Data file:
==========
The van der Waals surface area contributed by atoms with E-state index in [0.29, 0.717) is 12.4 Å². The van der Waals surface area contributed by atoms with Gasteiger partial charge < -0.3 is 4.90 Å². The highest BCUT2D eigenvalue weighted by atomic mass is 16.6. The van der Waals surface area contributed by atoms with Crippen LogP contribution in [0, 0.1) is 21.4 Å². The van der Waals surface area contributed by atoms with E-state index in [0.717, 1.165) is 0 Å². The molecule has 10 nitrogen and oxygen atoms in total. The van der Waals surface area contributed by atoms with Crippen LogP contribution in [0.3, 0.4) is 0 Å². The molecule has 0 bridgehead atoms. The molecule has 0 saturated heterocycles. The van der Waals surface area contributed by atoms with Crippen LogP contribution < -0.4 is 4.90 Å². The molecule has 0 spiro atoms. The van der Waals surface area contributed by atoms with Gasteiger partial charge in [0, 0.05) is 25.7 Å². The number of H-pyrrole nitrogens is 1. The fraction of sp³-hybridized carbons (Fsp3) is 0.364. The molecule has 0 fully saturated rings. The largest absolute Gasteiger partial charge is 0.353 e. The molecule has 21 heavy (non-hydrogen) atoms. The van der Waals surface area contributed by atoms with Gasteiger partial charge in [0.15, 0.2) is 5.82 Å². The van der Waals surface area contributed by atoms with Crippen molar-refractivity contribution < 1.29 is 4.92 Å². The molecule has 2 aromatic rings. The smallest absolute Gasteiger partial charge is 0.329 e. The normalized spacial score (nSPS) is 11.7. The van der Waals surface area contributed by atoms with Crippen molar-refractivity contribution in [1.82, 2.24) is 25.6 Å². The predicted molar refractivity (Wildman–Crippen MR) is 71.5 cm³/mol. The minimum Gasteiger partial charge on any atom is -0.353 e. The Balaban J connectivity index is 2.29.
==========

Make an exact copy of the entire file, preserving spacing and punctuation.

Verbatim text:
The van der Waals surface area contributed by atoms with E-state index in [0.29, 0.717) is 12.4 Å². The van der Waals surface area contributed by atoms with Gasteiger partial charge < -0.3 is 4.90 Å². The highest BCUT2D eigenvalue weighted by atomic mass is 16.6. The van der Waals surface area contributed by atoms with Crippen LogP contribution in [0, 0.1) is 21.4 Å². The van der Waals surface area contributed by atoms with E-state index in [0.717, 1.165) is 0 Å². The molecule has 10 nitrogen and oxygen atoms in total. The van der Waals surface area contributed by atoms with Crippen LogP contribution in [0.3, 0.4) is 0 Å². The molecule has 0 bridgehead atoms. The molecule has 0 saturated heterocycles. The van der Waals surface area contributed by atoms with Crippen LogP contribution < -0.4 is 4.90 Å². The molecule has 0 spiro atoms. The van der Waals surface area contributed by atoms with Gasteiger partial charge in [0, 0.05) is 25.7 Å². The number of H-pyrrole nitrogens is 1. The fraction of sp³-hybridized carbons (Fsp3) is 0.364. The molecule has 0 fully saturated rings. The largest absolute Gasteiger partial charge is 0.353 e. The molecule has 21 heavy (non-hydrogen) atoms. The van der Waals surface area contributed by atoms with Gasteiger partial charge in [0.15, 0.2) is 5.82 Å². The van der Waals surface area contributed by atoms with Crippen molar-refractivity contribution < 1.29 is 4.92 Å². The molecule has 2 aromatic rings. The smallest absolute Gasteiger partial charge is 0.329 e. The normalized spacial score (nSPS) is 11.7. The van der Waals surface area contributed by atoms with Crippen molar-refractivity contribution in [1.82, 2.24) is 25.6 Å². The predicted molar refractivity (Wildman–Crippen MR) is 71.5 cm³/mol. The minimum Gasteiger partial charge on any atom is -0.353 e. The Balaban J connectivity index is 2.29.